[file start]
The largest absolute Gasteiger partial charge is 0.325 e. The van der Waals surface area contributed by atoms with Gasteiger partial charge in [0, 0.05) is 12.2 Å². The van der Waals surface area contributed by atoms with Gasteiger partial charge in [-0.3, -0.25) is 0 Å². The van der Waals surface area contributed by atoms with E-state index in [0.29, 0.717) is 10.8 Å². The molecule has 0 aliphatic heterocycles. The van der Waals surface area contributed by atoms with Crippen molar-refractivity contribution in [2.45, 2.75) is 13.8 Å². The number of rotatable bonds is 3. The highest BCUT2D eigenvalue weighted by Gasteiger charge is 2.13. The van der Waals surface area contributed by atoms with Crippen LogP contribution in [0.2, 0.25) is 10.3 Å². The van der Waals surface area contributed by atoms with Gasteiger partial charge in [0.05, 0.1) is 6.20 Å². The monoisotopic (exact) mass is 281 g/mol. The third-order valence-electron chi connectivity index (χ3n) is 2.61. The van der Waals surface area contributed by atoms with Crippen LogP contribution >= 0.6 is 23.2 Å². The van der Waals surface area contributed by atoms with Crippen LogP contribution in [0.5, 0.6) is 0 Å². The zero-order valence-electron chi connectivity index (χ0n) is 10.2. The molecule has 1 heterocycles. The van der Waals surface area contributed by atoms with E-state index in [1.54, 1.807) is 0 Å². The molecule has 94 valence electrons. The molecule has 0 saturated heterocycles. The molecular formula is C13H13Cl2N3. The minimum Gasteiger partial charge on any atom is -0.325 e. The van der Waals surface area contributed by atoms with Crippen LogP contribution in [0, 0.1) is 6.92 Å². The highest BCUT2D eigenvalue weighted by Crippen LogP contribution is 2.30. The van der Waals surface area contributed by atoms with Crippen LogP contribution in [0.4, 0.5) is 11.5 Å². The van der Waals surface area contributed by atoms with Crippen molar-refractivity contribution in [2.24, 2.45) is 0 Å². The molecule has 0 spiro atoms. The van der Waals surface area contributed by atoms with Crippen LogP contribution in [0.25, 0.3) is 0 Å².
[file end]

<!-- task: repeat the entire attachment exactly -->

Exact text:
The largest absolute Gasteiger partial charge is 0.325 e. The van der Waals surface area contributed by atoms with Gasteiger partial charge in [0, 0.05) is 12.2 Å². The van der Waals surface area contributed by atoms with Gasteiger partial charge in [-0.3, -0.25) is 0 Å². The van der Waals surface area contributed by atoms with E-state index in [0.29, 0.717) is 10.8 Å². The molecule has 0 aliphatic heterocycles. The van der Waals surface area contributed by atoms with Crippen molar-refractivity contribution in [2.45, 2.75) is 13.8 Å². The number of rotatable bonds is 3. The highest BCUT2D eigenvalue weighted by Gasteiger charge is 2.13. The van der Waals surface area contributed by atoms with Crippen LogP contribution in [0.2, 0.25) is 10.3 Å². The van der Waals surface area contributed by atoms with Gasteiger partial charge in [0.05, 0.1) is 6.20 Å². The monoisotopic (exact) mass is 281 g/mol. The third-order valence-electron chi connectivity index (χ3n) is 2.61. The van der Waals surface area contributed by atoms with Crippen LogP contribution >= 0.6 is 23.2 Å². The van der Waals surface area contributed by atoms with Crippen LogP contribution in [0.5, 0.6) is 0 Å². The zero-order valence-electron chi connectivity index (χ0n) is 10.2. The molecule has 1 heterocycles. The van der Waals surface area contributed by atoms with E-state index in [1.54, 1.807) is 0 Å². The molecule has 94 valence electrons. The molecule has 0 saturated heterocycles. The molecular formula is C13H13Cl2N3. The minimum Gasteiger partial charge on any atom is -0.325 e. The van der Waals surface area contributed by atoms with Crippen LogP contribution in [0, 0.1) is 6.92 Å². The highest BCUT2D eigenvalue weighted by Crippen LogP contribution is 2.30. The van der Waals surface area contributed by atoms with Crippen LogP contribution in [0.4, 0.5) is 11.5 Å². The van der Waals surface area contributed by atoms with Crippen molar-refractivity contribution in [2.24, 2.45) is 0 Å². The molecule has 0 spiro atoms. The van der Waals surface area contributed by atoms with Crippen LogP contribution in [0.25, 0.3) is 0 Å².